Thursday, 17 May 2012

Funky Canoes, Dodgy Nuts & Ringing Bulls

Sometimes it is the places that are closest around us that are least explored, so when I was taken by my better half into Cambridge today and told we had to wait under the lamp post on Parkers Piece, I was beginning to wonder what might be in store. Having mistakenly arrived rather too early, we were able to people-watch, as those going about their every-day business criss-crossed on their bicycles in front of us.

At half-past one, a cheerful chap and his basset hound arrived, enquiring if we were waiting for the guided bike tour. Ah! So that was why I was told to wear comfortable clothes, shoes and possibly a pair of gloves! A bike tour. I hadn't ridden a bike for a couple of years but knowing that Cambridge is bike-city and dead flat, I wasn't worried, although Gus the basset looked rather more worried when I remarked that the hound didn't look very bike-like, and where were the bikes?

Thankfully Anthony reassured us that we would all be provided with bikes just as soon as our tour companions arrived. A Canadian-Iranian girl on a day trip to the city and a girl from Taiwan, who had also been on the morning tour around the city were to join us. This afternoon trip was to be a ride out to Grantchester along the river path.

Just a short walk away from Parkers Piece was Anthonys base for Cambridge Bike Tours where we were kitted up with our wheels for the afternoon before setting off on the hardest part of the ride, negotiating some of the city streets. Stopping off near Silver Street Bridge, we were filled in with facts about the rivers Cam and Granta, which met at this point, and where he pointed out the punts to our foreign visitors. The comment of the afternoon came from our Canadian companion.

"Oh, punts! I thought they were just funky canoes"

A ride along a cow-parsley lined cycle track and few streets of elegant houses, brought us to Grantchester Meadows, where Anthony was able to point out some of the interesting instructions on the sign and fill us in with more local facts, some that even we as locals were not aware of. However, at this point, he was unaware of the dodgy nut on his crank, that was to give him trouble for the rest of the afternoon.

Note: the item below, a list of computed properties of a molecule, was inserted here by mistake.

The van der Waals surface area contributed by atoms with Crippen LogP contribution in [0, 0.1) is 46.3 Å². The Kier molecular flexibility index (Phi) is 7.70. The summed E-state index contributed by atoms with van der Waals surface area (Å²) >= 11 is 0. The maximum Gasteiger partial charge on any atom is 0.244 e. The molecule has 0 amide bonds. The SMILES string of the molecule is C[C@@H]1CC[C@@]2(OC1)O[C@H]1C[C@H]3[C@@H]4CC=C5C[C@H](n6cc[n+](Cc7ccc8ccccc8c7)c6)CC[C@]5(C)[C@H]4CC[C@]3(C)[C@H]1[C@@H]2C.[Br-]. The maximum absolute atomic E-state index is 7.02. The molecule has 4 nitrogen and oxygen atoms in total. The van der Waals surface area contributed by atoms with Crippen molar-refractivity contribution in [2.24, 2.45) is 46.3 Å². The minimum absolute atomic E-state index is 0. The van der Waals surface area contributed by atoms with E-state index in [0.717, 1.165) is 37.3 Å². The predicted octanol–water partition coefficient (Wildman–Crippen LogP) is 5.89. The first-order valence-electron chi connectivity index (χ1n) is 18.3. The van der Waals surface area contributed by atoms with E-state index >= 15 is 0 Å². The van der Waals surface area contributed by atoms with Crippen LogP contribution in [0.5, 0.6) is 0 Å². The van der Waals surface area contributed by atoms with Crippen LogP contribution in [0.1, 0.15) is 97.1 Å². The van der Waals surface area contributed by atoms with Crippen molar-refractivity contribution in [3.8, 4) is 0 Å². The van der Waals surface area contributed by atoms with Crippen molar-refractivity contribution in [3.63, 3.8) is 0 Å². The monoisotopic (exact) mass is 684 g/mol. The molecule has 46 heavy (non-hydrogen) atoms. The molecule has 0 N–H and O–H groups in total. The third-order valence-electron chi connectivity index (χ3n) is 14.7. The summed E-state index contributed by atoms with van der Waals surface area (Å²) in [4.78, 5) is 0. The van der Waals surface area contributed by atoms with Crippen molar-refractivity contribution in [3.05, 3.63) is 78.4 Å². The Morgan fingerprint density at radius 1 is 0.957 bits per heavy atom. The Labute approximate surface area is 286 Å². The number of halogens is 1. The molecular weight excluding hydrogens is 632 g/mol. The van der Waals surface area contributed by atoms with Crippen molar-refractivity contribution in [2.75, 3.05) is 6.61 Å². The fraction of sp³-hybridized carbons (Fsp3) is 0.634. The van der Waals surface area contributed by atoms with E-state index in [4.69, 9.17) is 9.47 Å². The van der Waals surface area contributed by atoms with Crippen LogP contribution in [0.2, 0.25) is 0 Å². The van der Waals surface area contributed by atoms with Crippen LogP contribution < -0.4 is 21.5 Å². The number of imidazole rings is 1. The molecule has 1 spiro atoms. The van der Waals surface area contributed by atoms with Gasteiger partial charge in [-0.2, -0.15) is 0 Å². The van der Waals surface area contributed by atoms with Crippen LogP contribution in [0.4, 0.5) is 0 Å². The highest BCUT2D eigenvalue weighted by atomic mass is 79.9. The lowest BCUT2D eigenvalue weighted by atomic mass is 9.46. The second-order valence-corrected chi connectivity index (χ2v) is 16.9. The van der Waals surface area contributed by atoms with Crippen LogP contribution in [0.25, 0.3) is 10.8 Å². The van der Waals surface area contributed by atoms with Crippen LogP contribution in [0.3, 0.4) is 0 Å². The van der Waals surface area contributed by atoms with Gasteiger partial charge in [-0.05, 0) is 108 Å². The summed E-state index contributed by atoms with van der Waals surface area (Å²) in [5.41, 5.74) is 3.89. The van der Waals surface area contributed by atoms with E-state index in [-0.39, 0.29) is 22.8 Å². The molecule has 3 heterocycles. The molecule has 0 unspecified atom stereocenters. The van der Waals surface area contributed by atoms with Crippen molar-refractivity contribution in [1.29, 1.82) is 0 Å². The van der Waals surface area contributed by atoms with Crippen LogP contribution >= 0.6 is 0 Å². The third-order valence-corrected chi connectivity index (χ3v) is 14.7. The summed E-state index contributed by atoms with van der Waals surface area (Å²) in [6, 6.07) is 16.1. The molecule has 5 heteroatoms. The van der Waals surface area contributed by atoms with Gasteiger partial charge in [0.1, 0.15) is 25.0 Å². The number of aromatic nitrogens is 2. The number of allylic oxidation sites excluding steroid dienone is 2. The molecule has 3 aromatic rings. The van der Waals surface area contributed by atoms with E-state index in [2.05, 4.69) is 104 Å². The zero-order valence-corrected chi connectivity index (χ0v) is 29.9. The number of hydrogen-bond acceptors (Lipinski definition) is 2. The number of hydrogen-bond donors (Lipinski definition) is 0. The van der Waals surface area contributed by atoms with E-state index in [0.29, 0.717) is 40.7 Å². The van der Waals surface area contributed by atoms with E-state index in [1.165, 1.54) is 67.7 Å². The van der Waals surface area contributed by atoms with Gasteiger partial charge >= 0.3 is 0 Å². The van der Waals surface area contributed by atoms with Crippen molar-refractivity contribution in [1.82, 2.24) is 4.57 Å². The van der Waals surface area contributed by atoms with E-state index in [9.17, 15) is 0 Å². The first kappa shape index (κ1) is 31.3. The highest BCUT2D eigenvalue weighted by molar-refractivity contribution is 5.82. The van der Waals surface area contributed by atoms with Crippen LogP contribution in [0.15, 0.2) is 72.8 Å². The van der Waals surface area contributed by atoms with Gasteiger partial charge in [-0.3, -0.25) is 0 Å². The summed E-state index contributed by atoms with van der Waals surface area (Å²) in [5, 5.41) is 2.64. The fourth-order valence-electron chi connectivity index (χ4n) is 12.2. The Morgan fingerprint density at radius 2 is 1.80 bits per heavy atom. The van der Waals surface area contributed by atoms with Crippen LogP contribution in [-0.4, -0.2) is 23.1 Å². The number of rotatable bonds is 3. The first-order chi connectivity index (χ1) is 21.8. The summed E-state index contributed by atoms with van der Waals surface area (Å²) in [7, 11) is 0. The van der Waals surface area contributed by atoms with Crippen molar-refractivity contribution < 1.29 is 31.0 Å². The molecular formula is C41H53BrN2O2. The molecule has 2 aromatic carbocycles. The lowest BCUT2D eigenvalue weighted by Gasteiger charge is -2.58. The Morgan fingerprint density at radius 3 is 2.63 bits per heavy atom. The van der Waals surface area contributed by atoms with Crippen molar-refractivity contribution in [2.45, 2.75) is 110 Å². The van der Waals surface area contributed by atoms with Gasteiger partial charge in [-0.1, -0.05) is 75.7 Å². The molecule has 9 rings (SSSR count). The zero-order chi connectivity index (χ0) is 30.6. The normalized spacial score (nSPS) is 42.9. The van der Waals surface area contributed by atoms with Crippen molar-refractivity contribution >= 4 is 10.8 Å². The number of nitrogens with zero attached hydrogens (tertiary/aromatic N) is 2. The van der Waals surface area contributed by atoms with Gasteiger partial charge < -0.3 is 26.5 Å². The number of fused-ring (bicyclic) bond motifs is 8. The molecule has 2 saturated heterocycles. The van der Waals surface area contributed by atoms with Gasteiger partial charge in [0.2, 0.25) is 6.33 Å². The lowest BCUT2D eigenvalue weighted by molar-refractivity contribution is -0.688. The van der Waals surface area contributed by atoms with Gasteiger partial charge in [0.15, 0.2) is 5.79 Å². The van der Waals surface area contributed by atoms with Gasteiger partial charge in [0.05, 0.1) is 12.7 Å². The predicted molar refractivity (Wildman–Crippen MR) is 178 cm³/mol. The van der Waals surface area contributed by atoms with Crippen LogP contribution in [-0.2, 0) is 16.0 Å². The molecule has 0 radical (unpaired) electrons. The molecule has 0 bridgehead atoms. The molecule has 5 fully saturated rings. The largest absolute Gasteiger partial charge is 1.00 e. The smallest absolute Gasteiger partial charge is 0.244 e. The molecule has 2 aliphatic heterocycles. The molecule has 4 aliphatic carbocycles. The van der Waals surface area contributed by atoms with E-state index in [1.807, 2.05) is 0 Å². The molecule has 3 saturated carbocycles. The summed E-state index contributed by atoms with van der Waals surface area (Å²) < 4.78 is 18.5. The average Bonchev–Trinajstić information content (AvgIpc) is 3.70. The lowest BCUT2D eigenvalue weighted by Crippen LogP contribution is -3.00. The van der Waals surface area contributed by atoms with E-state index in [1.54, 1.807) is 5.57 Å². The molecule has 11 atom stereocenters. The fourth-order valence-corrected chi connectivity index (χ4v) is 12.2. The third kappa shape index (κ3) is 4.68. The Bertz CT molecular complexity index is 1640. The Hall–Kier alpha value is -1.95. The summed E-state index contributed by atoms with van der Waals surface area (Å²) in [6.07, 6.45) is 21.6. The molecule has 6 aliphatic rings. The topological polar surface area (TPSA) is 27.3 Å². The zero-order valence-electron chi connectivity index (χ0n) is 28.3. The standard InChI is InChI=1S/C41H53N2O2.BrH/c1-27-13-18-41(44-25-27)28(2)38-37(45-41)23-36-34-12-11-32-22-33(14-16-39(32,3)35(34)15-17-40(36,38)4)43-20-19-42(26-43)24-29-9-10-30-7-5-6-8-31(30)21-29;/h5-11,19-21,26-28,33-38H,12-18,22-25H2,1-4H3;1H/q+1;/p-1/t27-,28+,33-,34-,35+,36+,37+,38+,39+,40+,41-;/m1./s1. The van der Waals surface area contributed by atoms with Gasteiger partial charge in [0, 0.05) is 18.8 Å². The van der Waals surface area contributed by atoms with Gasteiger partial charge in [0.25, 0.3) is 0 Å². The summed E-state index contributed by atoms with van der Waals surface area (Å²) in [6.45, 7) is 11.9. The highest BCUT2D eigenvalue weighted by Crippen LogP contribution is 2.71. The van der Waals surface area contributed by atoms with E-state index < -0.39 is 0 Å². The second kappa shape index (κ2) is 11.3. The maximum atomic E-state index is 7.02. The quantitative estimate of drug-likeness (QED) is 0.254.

A short while later and the nut had fallen off but as with all the best guides, he was prepared and a quick delve into his tool kit showed up the omission of a 14mm spanner- just the one he needed!

Undeterred, we rode through the Orchard Tea Gardens, famed for being the haunt of the Grantchester Group, which included E.M. Forster, Rupert Brooke and Virginia Woolf. Next on to the Old Vicarage, once home to Rupert Brooke and now home to an famous (or infamous) writer.

A few more nutty moments punctuated the ride.

Orchard Tea Garden
Statue of Rupert Brooke

A short ride later, we found ourselves in the cosy little pub called the Blue Ball, where we stopped for well deserved refreshment. Over a half of the local brew, we all caught up on what had brought each of us on the ride, with the question from the jolly landlady, why such locals? Well, apart from it being one of my significant days with the ride being a special surprise, it was nice to get out and be shown things we wouldn't necessarily have found for ourselves, such as the lovely little pub. We were also treated to an introduction to the old pub game of ringing the bull. Surprisingly for us, another thing we had not come across before.

Hanging from the ceiling was a cord with a metal ring attached. The trick was to push it in such a way that it would swing up onto the hook high up on the wall opposite. Not as easy as it looks! However, we all managed to ring the bull at least once before we polished off our drinks and set off on the ride back to Cambridge through the meadows...

...punctuated with more dodgy nut moments.

Back into Cambridge and in sniffing distance of home came the exclamation

"Oh, it's gone!"

Anthonys troublesome nut had finally rattled itself free for the last time, providing us all with something to smile about as we parked our bikes up at the end of the ride.

Such a pleasant easy afternoon spent with good company and in a lovely location where we discovered more about what goes on on our own doorstep. I can fully recommend taking a discovery ride out with Cambridge bike tours, loose nuts or not!

Some of the simplest things in life are the most enjoyable.

1 comment:

  1. That looks great fun! We've walked the same route on one of Alan Brigham's tours (also highly recommended).



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